"National Education Union" overwhelmingly carried at special conferences and could be TUC's fourth largest affiliate
by Conrad Landin
TEACHERS are set to be represented by a new union of half a million members - after two existing unions voted to ballot their members on a merger plan.
The National Union of Teachers and the Association of Teachers and Lecturers held special conferences in London on Saturday to debate the proposals, which were overwhelmingly carried.
The new organisation will be called the National Education Union and will likely be the TUC’s fourth largest affiliate.
NUT general secretary Kevin Courtney said the decision marked “a historic day for teacher trade unionism”, saying teachers must unite in order to face off government attacks on education.
“The NUT has long been an advocate of professional unity and today’s decision by both NUT and ATL delegates takes it another step forward,” he said.
“Over the past decade the education landscape has seen unprecedented change, most of which has had a detrimental effect on both school staff and pupils. If we are to protect our education system effectively the profession needs to be speaking with one voice.”
ATL leader Mary Bousted added: “A new union will bring together the best elements of ATL and NUT to give a louder voice to education professionals when speaking out against poor government policy and bad employment practices.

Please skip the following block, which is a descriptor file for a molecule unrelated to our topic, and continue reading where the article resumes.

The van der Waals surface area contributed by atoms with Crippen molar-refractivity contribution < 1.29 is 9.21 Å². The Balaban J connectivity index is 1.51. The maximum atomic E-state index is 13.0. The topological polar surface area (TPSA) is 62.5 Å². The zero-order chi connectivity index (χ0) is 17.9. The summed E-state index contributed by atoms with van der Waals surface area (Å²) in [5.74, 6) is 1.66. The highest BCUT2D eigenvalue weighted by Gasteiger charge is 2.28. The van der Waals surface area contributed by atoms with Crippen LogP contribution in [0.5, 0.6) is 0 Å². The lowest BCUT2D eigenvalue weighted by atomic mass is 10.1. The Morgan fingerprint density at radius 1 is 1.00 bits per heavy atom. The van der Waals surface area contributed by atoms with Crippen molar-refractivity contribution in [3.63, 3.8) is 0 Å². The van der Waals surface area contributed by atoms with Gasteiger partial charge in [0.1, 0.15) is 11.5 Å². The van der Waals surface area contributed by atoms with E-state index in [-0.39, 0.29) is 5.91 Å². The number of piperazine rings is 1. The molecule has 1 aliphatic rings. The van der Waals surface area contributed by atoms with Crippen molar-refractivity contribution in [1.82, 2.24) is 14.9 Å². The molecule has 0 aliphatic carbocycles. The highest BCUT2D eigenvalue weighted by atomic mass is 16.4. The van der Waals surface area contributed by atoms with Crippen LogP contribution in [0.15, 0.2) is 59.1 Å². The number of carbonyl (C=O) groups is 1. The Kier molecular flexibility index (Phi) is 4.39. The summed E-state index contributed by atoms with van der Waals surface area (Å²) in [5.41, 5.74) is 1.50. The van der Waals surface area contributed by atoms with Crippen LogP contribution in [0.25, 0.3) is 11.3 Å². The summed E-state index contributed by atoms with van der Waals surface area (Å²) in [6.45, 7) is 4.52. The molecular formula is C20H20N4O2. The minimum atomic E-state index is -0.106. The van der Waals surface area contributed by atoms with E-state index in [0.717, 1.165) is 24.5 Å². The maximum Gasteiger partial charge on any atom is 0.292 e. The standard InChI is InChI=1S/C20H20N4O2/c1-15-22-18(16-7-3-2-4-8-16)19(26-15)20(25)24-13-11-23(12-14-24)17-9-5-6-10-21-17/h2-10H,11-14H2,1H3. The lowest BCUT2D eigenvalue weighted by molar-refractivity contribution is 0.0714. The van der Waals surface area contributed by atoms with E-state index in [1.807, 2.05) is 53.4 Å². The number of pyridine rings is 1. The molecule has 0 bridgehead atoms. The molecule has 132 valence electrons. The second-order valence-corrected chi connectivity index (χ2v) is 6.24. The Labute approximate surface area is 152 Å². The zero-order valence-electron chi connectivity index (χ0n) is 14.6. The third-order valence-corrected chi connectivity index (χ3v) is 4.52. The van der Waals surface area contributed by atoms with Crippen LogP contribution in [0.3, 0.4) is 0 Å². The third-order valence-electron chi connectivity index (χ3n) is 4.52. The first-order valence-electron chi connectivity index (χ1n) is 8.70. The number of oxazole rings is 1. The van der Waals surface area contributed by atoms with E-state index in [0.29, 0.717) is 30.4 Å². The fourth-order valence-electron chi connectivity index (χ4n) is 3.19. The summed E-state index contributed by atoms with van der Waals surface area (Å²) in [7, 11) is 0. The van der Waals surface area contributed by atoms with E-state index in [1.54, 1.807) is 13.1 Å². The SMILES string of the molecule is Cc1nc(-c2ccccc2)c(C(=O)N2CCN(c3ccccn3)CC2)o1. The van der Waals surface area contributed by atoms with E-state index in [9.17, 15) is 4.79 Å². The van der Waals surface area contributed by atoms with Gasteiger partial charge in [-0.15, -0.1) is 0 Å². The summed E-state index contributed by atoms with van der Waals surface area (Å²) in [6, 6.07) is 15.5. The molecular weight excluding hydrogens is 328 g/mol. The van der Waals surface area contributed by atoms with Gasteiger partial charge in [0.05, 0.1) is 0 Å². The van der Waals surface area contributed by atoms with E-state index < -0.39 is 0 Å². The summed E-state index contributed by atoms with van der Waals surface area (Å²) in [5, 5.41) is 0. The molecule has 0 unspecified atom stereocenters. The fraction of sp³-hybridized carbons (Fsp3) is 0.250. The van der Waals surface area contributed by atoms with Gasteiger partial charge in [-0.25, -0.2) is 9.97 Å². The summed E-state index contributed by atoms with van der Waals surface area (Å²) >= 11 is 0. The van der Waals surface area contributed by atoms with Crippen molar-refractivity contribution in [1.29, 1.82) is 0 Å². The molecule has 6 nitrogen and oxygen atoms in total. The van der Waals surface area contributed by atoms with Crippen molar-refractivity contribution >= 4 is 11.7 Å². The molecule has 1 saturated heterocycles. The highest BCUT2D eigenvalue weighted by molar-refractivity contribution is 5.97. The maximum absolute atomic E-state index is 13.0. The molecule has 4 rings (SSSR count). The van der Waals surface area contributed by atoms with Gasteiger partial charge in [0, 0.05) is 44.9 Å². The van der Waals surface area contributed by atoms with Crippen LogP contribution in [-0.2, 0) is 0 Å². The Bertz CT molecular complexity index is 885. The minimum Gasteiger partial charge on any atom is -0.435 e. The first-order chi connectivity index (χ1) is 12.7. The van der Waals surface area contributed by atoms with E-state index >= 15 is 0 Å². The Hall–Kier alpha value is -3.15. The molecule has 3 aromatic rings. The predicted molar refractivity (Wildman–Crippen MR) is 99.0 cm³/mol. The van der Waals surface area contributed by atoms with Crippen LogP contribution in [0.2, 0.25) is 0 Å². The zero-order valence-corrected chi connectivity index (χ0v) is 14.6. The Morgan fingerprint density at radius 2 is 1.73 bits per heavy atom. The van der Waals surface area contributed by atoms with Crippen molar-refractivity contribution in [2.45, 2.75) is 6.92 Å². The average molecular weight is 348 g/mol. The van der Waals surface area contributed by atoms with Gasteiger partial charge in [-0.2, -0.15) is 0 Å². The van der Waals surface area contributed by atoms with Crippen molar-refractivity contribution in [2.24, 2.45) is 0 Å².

“The new union will support every member in maintained or independent schools and colleges - teachers, lecturers, support staff, leaders - to come together to make their working lives better, letting them concentrate on their main purpose, to educate children and young people.”
If the members’ ballots approve the plan, the new union will be formed next September, in a transitional phase with separate ATL and NUT sections and a joint executive committee and joint general secretaries.
The sections would be integrated in 2019, and a single general secretary would be elected from 2023.
The third main teaching union, Nasuwt, is not involved in the merger plans.
But the new union is likely to also recruit teaching assistants and heads, who are both already represented within ATL’s structures.
The NUT special conference carried the motion by 96.6 per cent, and it is thought the margin of victory at the ATL event was even higher.
Former ATL president Hank Roberts, the organising secretary of the Unify campaign, told the Star: “This was stunning proof if any was needed that the education workers’ unions need and want unity.
“Our belief is that workers are best served when there is not competition from different unions for members. Our intention from this great step forwards is to unite the whole sector into one education union - over one million strong.
“This won’t be a magic solution to our problems but it will help massively. We need to organise and reorganise to take on the people destroying state education and defeat them.”